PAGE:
by Lisha SterlingSeptember 15, 2020
In activist circles, sooner or later people can become concerned about the possibility of infiltrators in our midst. During intense periods of activity, I know of times when that concern has become nearly overwhelming. People look at others with suspicion, and mistakes, missteps, or miscommunications by a friend can become a source of doubt. It’s important to note that at such times, the fear of infiltrators itself can become a poison of its own.
Accusations of infiltration can destroy the trust of a group or movements as whole, plain and simple. The need for objective standards is paramount, but not all movements currently have them. In this blog post, I first lay out a way that movements can avoid this highly destructive tension altogether—by adopting ground rules for activist conduct. Yet this is not a reality for many movements, and there is a lot of gray area when it comes to determining whether someone is an infiltrator. So, I then explain a light-hearted exercise or game that can be played in case activists do find themselves in the undesirable position of having to determine whether someone is an infiltrator.
In an ideal world, a movement will have adopted some ground rules or a code of conduct which a person’s actions may be held up against, in order to keep the anxiety-inducing word “infiltrator” completely out of the conversation to begin with. Those ground rules should be specifically designed to bar the sorts of activities listed in the Media For Justice list of behaviors linked to agents provocateurs.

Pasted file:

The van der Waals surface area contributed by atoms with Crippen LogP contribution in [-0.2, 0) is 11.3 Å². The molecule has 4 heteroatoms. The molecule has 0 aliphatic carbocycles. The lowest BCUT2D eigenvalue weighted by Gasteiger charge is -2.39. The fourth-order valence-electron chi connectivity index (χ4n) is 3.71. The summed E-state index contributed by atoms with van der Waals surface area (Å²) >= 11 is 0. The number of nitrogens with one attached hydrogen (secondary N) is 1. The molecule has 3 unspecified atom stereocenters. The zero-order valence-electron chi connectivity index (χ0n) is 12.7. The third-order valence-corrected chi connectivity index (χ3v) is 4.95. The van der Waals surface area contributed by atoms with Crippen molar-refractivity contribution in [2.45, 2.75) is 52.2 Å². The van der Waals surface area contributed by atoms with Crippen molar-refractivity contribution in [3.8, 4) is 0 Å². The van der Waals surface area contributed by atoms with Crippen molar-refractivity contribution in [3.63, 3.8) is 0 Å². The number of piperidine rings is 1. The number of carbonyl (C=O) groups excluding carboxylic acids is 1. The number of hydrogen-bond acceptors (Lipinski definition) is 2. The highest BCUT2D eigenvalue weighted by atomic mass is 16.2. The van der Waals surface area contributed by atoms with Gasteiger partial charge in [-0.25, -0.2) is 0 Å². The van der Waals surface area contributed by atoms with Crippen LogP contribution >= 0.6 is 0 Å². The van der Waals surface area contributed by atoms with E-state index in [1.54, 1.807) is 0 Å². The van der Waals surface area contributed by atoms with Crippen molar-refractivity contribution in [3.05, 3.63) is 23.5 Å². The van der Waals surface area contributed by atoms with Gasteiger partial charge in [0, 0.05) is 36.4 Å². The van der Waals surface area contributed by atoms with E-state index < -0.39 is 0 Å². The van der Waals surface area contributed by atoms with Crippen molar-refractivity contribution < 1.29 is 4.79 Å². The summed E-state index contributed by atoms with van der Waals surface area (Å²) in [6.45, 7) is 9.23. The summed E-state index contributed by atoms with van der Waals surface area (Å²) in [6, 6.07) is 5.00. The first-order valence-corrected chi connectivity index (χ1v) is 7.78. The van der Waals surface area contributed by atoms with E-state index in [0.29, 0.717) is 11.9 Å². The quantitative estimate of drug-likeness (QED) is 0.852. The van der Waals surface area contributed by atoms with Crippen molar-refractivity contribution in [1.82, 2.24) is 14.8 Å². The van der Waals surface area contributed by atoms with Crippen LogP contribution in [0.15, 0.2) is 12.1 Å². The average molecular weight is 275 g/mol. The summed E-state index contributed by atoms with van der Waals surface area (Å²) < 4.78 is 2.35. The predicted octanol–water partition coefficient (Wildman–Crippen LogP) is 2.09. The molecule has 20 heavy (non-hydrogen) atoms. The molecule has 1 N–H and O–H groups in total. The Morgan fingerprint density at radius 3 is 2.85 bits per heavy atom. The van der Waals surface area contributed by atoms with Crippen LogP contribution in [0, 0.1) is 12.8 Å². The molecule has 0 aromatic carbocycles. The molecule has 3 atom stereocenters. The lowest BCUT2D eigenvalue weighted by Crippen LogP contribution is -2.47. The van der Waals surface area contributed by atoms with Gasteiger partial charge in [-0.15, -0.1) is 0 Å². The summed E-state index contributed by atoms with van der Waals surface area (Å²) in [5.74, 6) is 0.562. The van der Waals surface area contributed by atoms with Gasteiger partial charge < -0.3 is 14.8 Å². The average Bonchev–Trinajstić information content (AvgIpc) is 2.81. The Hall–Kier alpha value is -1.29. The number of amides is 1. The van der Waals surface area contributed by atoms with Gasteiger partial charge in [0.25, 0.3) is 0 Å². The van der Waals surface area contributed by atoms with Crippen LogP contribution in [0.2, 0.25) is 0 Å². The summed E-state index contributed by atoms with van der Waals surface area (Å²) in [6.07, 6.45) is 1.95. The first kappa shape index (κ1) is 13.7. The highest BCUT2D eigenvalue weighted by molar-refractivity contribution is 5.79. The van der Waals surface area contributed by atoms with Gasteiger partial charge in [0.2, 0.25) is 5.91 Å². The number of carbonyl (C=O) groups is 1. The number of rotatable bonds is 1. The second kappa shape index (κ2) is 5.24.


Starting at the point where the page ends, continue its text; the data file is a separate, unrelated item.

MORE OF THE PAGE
If someone is breaking that code of conduct, you do not need to address whether the person is an infiltrator. You simply need to cite how exactly they have broken the code of conduct in order to bar them from your group. Now, when they try to kick up a fuss, you have your documentation of exactly which rules they broke. The risk of sowing panic or distrust in the larger group or movement is reduced.
But what if your movement does not have ground rules and there is currently suspicion of an infiltrator?
At Standing Rock (North Dakota, USA) in 2016-17, while protesting a pipeline that would block the Sioux tribe’s water access, we came up with a game (of a sort) to help mitigate the sometimes debilitating fear of infiltrators and think more clearly about security. Really just a discussion, we called it a game to give the task a more light-hearted feel, so as to not stoke unnecessary fear among the small group of trusted individuals playing the “game.” We said, “There are two kinds of people in the world of activism: Assholes and Infiltrators.”
Here’s how it works: Within your small group, take turns describing one recent action of concern, and note whether others in the group noticed the action too. Note also whether others in the group felt the action was of serious concern or simply indicated a normal human fault. Take stock of general consensus at the end of the game.
When a person in the movement is declared an infiltrator and the label is wrong, we end up with serious division in the movement. In addition, the movement loses the talents and skills of the person wrongfully accused. Trust is lost and the hard feelings are difficult to reconcile. Whatever it was you were planning together can be wiped out by bad blood, and with it whatever effectiveness you would have had.
Infiltrators do exist, though, and care needs to be taken when you think you may have identified one. You may have noted all the signs of an infiltrator in one of the members of your cohort, but that doesn’t mean that you want to immediately spread the word of what you’ve found. Depending on how well trained they are and what their mission is, they may pretend that you have falsely accused them. They may go into high gear to assassinate your character, destroying your credibility to save their own. Or, having been found out, they may do something drastic to cause as much damage as possible on their way out.